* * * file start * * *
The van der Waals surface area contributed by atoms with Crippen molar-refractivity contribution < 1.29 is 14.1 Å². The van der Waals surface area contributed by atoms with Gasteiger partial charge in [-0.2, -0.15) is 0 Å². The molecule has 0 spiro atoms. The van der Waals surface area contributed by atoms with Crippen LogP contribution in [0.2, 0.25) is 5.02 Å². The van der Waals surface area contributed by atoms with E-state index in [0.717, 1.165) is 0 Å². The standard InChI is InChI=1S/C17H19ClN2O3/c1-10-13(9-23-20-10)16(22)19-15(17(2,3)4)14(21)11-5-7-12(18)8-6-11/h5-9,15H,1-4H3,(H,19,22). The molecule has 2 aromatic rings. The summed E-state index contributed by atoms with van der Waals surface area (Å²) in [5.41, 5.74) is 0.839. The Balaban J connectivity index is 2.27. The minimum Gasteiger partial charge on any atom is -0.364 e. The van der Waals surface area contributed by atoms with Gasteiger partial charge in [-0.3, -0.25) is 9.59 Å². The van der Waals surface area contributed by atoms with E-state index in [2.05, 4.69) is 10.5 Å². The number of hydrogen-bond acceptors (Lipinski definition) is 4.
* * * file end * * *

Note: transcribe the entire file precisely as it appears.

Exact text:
The van der Waals surface area contributed by atoms with Crippen molar-refractivity contribution < 1.29 is 14.1 Å². The van der Waals surface area contributed by atoms with Gasteiger partial charge in [-0.2, -0.15) is 0 Å². The molecule has 0 spiro atoms. The van der Waals surface area contributed by atoms with Crippen LogP contribution in [0.2, 0.25) is 5.02 Å². The van der Waals surface area contributed by atoms with E-state index in [0.717, 1.165) is 0 Å². The standard InChI is InChI=1S/C17H19ClN2O3/c1-10-13(9-23-20-10)16(22)19-15(17(2,3)4)14(21)11-5-7-12(18)8-6-11/h5-9,15H,1-4H3,(H,19,22). The molecule has 2 aromatic rings. The summed E-state index contributed by atoms with van der Waals surface area (Å²) in [5.41, 5.74) is 0.839. The Balaban J connectivity index is 2.27. The minimum Gasteiger partial charge on any atom is -0.364 e. The van der Waals surface area contributed by atoms with Gasteiger partial charge in [-0.3, -0.25) is 9.59 Å². The van der Waals surface area contributed by atoms with E-state index in [2.05, 4.69) is 10.5 Å². The number of hydrogen-bond acceptors (Lipinski definition) is 4.